- COURSE COORDINATOR: Cindy Bollman, PhD
- LOCATION: 6912 Ayr Lane, Bethesda, MD
- TIME: 7:30 pm
- COST: CE credit: $300 ($250 Member rate*) / $175 for General Audience (no CE Credit)
- Registration Online
The Piano Teacher (La Pianiste) (2001)(130 minutes)
How far is a man willing to go to be with the woman he wants? Erika (Isabelle Huppert) is a veteran piano instructor at a famous music conservatory in Vienna. Erika is highly respected for her remarkable talent and strong discipline, but she's also known to be a harsh taskmistress and does not suffer fools gladly; among her students, Erika's class is considered a highly rewarding challenge, but difficult to weather. Erika seems to get her stern and unforgiving nature from her mother (Annie Girardot), with whom she still lives, and without a husband or a lover. Erika discovers she has attracted the attentions of one of her students, Walter (Benoit Maginel), gifted and good-looking young man who does not seem at all put off by her icy personality.La Pianiste was shown in competition at the 2001 Cannes Film Festival, where Isabelle Huppert and Benoit Maginel were named Best Actress and Best Actor, and writer/director Michael Haneke received the Jury's Grand Prize.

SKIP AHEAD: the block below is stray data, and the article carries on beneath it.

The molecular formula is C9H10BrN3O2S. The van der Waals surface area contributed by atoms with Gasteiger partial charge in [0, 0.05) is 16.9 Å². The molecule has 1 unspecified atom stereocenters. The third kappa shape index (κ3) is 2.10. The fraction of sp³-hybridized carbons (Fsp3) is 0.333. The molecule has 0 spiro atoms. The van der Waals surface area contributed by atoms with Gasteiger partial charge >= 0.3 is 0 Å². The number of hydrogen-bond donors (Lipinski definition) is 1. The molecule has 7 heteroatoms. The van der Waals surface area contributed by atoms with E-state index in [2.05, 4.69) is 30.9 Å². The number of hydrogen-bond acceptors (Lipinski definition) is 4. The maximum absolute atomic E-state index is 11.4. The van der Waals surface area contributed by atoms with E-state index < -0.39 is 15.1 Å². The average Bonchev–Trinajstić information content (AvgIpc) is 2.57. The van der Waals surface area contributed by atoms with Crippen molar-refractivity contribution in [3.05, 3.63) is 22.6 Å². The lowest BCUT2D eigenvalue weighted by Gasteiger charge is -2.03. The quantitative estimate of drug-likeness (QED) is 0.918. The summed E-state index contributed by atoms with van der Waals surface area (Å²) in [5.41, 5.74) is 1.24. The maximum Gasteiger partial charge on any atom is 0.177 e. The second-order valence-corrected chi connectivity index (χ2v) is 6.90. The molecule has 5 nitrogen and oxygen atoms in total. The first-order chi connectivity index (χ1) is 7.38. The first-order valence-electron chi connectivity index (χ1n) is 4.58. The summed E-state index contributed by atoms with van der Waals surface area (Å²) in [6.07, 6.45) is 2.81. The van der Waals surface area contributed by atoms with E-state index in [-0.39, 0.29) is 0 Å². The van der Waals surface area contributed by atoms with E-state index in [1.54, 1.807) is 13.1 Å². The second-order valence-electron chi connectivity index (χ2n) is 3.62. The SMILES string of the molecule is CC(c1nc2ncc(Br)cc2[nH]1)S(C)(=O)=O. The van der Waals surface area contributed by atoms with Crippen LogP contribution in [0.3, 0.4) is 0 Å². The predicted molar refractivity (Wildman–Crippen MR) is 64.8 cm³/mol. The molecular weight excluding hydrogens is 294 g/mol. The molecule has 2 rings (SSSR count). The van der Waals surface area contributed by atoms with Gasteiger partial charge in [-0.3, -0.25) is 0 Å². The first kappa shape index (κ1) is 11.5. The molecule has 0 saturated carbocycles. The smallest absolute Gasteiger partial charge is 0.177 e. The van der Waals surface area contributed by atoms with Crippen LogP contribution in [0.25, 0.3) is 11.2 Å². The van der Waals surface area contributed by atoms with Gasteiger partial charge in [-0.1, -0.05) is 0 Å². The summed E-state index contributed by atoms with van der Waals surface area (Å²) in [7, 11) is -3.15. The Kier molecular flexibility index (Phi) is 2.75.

Discussant: Tarpley Long, MSW
The Diving Bell and The Butterfly (Le Scaphandre et le Papillon) (2007)
Jean-Dominique Bauby, the real-life editor of the French fashion magazine Elle, suffered a pontine stroke at 43 that left him with “locked-in syndrome” – complete paralysis of all his voluntary muscles except for those of the eye and eyelid. The film is based on Jean-Do’s remarkable memoir of his illness, dictated with 200,000 eye blinks to his amanuensis. While this prison became a kind of "diving bell" for Bauby -- one with no means of escape, his solace lay in the "butterfly" of his depthless fantasies and memories. Neoexpressionist artist Julian Schnabel’s film is about the life of the mind, unencumbered by corporality, about the possibilities of desire, and about the limits of realization. Given its premise, it might come as a surprise to discover that this film is entirely engaging, lyrical at moments, ironic, giving.
Discussant: Robert Winer, M.D.
500 Days of Summer (2009) (95 min)
Joseph Gordon-Levitt and Zooey Deschanel star in director Marc Webb's wry, nonlinear romantic comedy about a man who falls head over heels for a woman who doesn't believe in love. Tom (Gordon-Levitt) is an aspiring architect who currently earns his living as a greeting card writer. Upon encountering his boss' beautiful new secretary, Summer (Deschanel), Tom discovers that the pair have plenty in common despite the fact that she's seemingly out of his league. Before long Tom is smitten. All he can think about is Summer. Tom believes deeply in the concept of soul mates, and he's finally found his. Unfortunately for Tom, Summer sees true love as the stuff of fairy tales, and isn't looking for romance. Undaunted and undeterred by his breezy lover's casual stance on relationships, Tom summons all of his might and courage to pursue Summer and convince her that their love is real.
Discussant: Angela Martin, MSN, CS-P
The Man Who Loved Women (1977) (104 min.)